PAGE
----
Ultimately, the entire process took maybe 20 minutes beginning to end. While the experience of it seems surreal and cinematic, there were no extended wait times and the only true hardship I had was coping with my own anxiety.

My hope is that this post will save you from the hassle I faced in obtaining this information should you find yourself being asked to get tested for Covid-19. In the meantime, please maintain proper sanitation practices, social distancing, and common sense.

Update: My test results came back negative, however, I remain in quarantine due to unresolved symptoms at this time.

**If you’re a mental health survivor or mental health provider and want to tell your story – please email me at contact@deskraven.com!**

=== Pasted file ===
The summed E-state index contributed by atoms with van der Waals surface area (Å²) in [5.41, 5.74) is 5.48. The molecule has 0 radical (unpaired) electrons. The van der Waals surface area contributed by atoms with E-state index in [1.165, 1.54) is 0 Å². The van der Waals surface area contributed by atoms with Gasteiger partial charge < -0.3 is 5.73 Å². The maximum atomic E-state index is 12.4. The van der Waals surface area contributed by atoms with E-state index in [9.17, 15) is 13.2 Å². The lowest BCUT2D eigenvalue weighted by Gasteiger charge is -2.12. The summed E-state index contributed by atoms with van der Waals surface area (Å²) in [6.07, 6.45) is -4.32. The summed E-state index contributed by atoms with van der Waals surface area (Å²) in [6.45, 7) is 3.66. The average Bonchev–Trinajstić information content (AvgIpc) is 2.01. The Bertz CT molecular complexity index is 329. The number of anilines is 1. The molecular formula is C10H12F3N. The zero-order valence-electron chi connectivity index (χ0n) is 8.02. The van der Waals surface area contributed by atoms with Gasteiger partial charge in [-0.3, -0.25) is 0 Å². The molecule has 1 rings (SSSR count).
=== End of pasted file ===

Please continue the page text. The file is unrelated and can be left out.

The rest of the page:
For more excellent insight and entertainment through a collaborative approach to all things mental health, including a guest post from yours truly, visit the Blunt Therapy Blog by Randy Withers, LPC! For additional perspectives on suicide prevention from master level mental health providers visit, 20 Professional Therapists Share Their Thoughts on Suicide!

In collaboration with Luis Posso, an Outreach Specialist from DrugRehab.com, Deskraven is now offering guides on depression and suicide prevention to its readers. For more information on understanding the perils of addiction visit, Substance Abuse and Suicide: A Guide to Understanding the Connection and Reducing Risk! In addition, for a comprehensive depression resource guide from their sister project at Columbus Recovery Center visit, Dealing with Depression!

Mental health

Ugly Truth 34: Psychosis Sucks

“Imagine a world where your thoughts are not your own.” -Daniel, Schizoaffective Patient, 2019